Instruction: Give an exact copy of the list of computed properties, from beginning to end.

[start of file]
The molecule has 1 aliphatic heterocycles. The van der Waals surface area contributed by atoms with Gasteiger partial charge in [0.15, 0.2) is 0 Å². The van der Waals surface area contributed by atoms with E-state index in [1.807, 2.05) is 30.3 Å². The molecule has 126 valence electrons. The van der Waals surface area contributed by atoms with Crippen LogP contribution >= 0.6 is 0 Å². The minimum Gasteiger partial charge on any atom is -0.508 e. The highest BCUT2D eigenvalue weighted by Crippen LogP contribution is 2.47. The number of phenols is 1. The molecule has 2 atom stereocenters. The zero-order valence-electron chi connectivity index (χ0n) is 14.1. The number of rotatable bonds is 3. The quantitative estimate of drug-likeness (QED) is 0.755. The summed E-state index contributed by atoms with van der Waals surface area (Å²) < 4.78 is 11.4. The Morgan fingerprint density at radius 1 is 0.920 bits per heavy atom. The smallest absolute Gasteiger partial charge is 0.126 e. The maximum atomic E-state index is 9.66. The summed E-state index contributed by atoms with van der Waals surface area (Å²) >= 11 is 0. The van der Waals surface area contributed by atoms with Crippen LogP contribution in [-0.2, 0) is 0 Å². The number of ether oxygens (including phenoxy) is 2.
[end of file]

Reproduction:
The molecule has 1 aliphatic heterocycles. The van der Waals surface area contributed by atoms with Gasteiger partial charge in [0.15, 0.2) is 0 Å². The van der Waals surface area contributed by atoms with E-state index in [1.807, 2.05) is 30.3 Å². The molecule has 126 valence electrons. The van der Waals surface area contributed by atoms with Crippen LogP contribution >= 0.6 is 0 Å². The minimum Gasteiger partial charge on any atom is -0.508 e. The highest BCUT2D eigenvalue weighted by Crippen LogP contribution is 2.47. The number of phenols is 1. The molecule has 2 atom stereocenters. The zero-order valence-electron chi connectivity index (χ0n) is 14.1. The number of rotatable bonds is 3. The quantitative estimate of drug-likeness (QED) is 0.755. The summed E-state index contributed by atoms with van der Waals surface area (Å²) < 4.78 is 11.4. The Morgan fingerprint density at radius 1 is 0.920 bits per heavy atom. The smallest absolute Gasteiger partial charge is 0.126 e. The maximum atomic E-state index is 9.66. The summed E-state index contributed by atoms with van der Waals surface area (Å²) >= 11 is 0. The van der Waals surface area contributed by atoms with Crippen LogP contribution in [-0.2, 0) is 0 Å². The number of ether oxygens (including phenoxy) is 2.